Mountains can be precarious piles of rocks. In the Rockies, annual freeze-thaw cycles fracture solid rock into loose scree fields and talus slopes. The results are steep mountainsides like the one you see here on the back side of Treasury in western Colorado.
Rocks on these slopes sit nearly at the angle of repose – the largest angle at which rocks will sit stably without spontaneously sliding away in an avalanche. Traverses can be difficult – missteps lead to runaway rockslides, and large deep ravines are common. You can see one here that drains to a river hundreds of feet below.
How are these ravines formed? Over the weekend I witnessed some dynamic geology, though altogether would have preferred to have not. The story starts when I was caught in a heavy thunder and hail storm at the top of a pass on the side of this mountain.
It is a good idea in a thunderstorm to get to cover as quickly as possible. Unfortunately the mile-long trip to below treeline required crossing the same ravine shown in the picture above. And large peaks with little or no soil development have little water storage capacity, so all the precipitation from the storm rapidly became surface runoff. With high flow undermining the stability of the slope, loose rock as well as water began to be transported down-mountain. The result was a very frightening slope failure and debris flow. Foot-long rocks were flying tens of feet in the air as they bounced down the mountain. In the below picture, a person would stand a bit less than one-half the height of the frame.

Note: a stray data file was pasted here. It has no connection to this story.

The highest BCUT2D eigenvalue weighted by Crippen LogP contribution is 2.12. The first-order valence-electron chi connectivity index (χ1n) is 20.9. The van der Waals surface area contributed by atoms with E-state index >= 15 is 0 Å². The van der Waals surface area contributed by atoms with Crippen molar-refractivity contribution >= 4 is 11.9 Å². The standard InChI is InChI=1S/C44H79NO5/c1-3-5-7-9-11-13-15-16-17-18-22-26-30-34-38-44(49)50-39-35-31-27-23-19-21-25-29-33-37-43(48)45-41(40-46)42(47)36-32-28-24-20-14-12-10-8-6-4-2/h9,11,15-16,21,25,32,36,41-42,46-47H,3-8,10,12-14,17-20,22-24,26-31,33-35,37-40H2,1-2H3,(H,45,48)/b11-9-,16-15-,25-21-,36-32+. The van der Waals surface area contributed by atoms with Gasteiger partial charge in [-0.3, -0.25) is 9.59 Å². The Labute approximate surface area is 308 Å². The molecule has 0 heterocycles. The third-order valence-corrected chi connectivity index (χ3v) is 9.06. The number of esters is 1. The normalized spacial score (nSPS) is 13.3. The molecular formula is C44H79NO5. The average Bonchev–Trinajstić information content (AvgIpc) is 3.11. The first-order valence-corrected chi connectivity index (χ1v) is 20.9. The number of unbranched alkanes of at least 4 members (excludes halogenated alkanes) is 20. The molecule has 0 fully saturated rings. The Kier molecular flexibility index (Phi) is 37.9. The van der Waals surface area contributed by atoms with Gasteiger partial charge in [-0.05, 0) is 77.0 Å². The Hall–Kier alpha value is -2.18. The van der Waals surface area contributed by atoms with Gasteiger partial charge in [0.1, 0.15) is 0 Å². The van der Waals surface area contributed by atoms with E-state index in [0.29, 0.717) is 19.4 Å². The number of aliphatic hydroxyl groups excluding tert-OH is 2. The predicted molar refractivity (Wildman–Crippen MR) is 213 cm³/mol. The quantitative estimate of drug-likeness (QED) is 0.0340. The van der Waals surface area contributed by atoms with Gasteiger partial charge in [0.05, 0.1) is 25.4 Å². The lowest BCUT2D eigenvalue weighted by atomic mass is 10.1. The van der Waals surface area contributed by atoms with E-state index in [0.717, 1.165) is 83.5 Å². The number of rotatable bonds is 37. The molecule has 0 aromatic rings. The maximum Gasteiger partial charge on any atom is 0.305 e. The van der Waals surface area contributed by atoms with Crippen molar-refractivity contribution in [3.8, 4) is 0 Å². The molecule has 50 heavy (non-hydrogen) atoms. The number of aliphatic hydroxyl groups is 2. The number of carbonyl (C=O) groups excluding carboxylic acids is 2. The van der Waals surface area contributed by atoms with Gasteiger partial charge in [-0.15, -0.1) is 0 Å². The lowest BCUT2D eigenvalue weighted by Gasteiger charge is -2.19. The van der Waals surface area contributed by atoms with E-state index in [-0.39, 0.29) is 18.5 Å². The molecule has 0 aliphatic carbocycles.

You can see the power of the flow in this short video I captured. As a warning, some profanity can be heard from our group…
We were trapped by this ravine for fifteen minutes, until a break in the storm that brought a stop to the flying rocks. A running start, a nerve-wracking airborne second, and we were over the gap and heading toward home. Days like these bring new respect for the forces that shape mountains, and new appreciation for safe cozy nights at home!